English, Please?: Thoughts on Pedagogy and Cultural Assimilation in Adult ESL Education
I have been working with English as a Second Language (ESL) students for several years, in adult education and college programs. Each class presents new challenges, whether it is teaching a new group of students verb conjugation, engaging students of varying levels of English proficiency in a group discussion, or answering questions about immigration law and the citizenship test. Time and again, I see the ways students look to instructors as a source of linguistic, cultural, and legal information. ESL instructors are caught in the middle of a cultural shift, and can help shape the outcome of that shift.
Every instructor needs a way to reel in wayward students. When students lose interest in the lecture and begin to chat with peers in their first languages, I use the phrase “English, please!” to remind them of the task at hand. It is shorthand for one of the fundamental rules of the ESL classroom--no language but English may be spoken. “English, please!” is not only a reminder that they must speak only in English in the classroom, but also a reminder that they must leave behind their linguistic comfort zone and enter new, uncertain linguistic and cultural territory. The “English, please!” approach to reprimanding students works, but it makes me wonder--why English? Why should they adopt English and its accompanying United States culture? What prompts these students to attend English classes when, in most major cities, it is easy to find individuals who speak one’s language and live in neighborhoods that reflect their first country’s culture? Why subordinate one’s comfort zone to a new system? What do they gain and lose?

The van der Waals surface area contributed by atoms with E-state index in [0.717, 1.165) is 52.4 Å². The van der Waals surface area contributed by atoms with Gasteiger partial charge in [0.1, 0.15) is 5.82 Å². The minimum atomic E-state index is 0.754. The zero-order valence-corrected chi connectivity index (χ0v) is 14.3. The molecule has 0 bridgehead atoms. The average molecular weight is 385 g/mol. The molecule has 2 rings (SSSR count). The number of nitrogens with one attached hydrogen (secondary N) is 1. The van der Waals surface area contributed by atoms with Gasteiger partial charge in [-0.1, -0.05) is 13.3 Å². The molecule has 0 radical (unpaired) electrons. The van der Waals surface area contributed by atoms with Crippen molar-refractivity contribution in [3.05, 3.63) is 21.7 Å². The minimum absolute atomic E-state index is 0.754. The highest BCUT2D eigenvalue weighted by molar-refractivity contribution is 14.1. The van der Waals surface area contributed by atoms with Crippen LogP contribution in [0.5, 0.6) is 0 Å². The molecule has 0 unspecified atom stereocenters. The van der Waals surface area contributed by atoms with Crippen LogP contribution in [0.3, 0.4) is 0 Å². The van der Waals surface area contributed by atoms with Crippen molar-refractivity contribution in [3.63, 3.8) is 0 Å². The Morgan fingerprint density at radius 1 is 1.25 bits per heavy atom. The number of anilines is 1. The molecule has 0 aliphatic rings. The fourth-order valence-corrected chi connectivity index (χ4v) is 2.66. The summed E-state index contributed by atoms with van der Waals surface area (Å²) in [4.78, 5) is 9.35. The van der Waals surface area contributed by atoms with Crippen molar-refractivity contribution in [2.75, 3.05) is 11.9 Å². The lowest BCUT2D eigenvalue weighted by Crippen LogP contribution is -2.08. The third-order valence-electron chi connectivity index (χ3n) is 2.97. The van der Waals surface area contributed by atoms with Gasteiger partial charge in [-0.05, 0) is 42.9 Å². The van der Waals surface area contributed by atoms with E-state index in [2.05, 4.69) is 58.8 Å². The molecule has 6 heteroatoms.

The answers students give are variations on a theme: The United States offers opportunities unavailable in their first countries, learning English helps them explore those opportunities, or their families are relying on them to provide guidance and help during this rough linguistic and cultural transition. Students speak about how they need to learn English in order to help their children succeed at school; students also express the need to become good role models for their bilingual and bicultural children. These students are driven by intense self-discipline and a sense of duty to themselves and their families; they want to do well in the class and improve their English skills and knowledge of U. S. culture to improve their chances of attaining the fabled “American” dream. These reasons for adopting a new language and culture are laudable, and many United States citizens’ forbearers did the same thing, for the same reasons--a reality that draws many to ESL pedagogy.
Despite modern U.S. rhetoric about respecting individuals and their work, pervasive cultural forces still disparage blue collar work, the work many immigrants do--housekeeping, food service, janitorial work, construction. A marketing point of many ESL programs is that improved English skills will lead to better economic, educational, and social opportunities. The way non-fluent speakers can gain cultural respect is by breaking out of these jobs, and into work that is more culturally “important,” i.e., that requires English skills. Immigrants realize this, and they sign up for ESL programs in droves.
After discussing the benefits of living in the United States, the conversation often takes a dark turn. Students have myriad stories about how hard it is to adjust to new ways of speaking and thinking. They speak about the racism they encounter in the city. They also speak at length about how their language skills are disparaged as “not good” by individuals they encounter outside the classroom. They also come to class with tales of legal woes--horror stories about trying to find their way through the U.S. legal labyrinth. As the fate of millions of undocumented immigrants becomes less and border security is beefed up, more students come to class with legal questions. Students with “illegal” status often ask why they cannot have amenities such as driver’s licenses. It’s a good question, and there is no easy answer that does not make U.S. politics look muddled and unfair.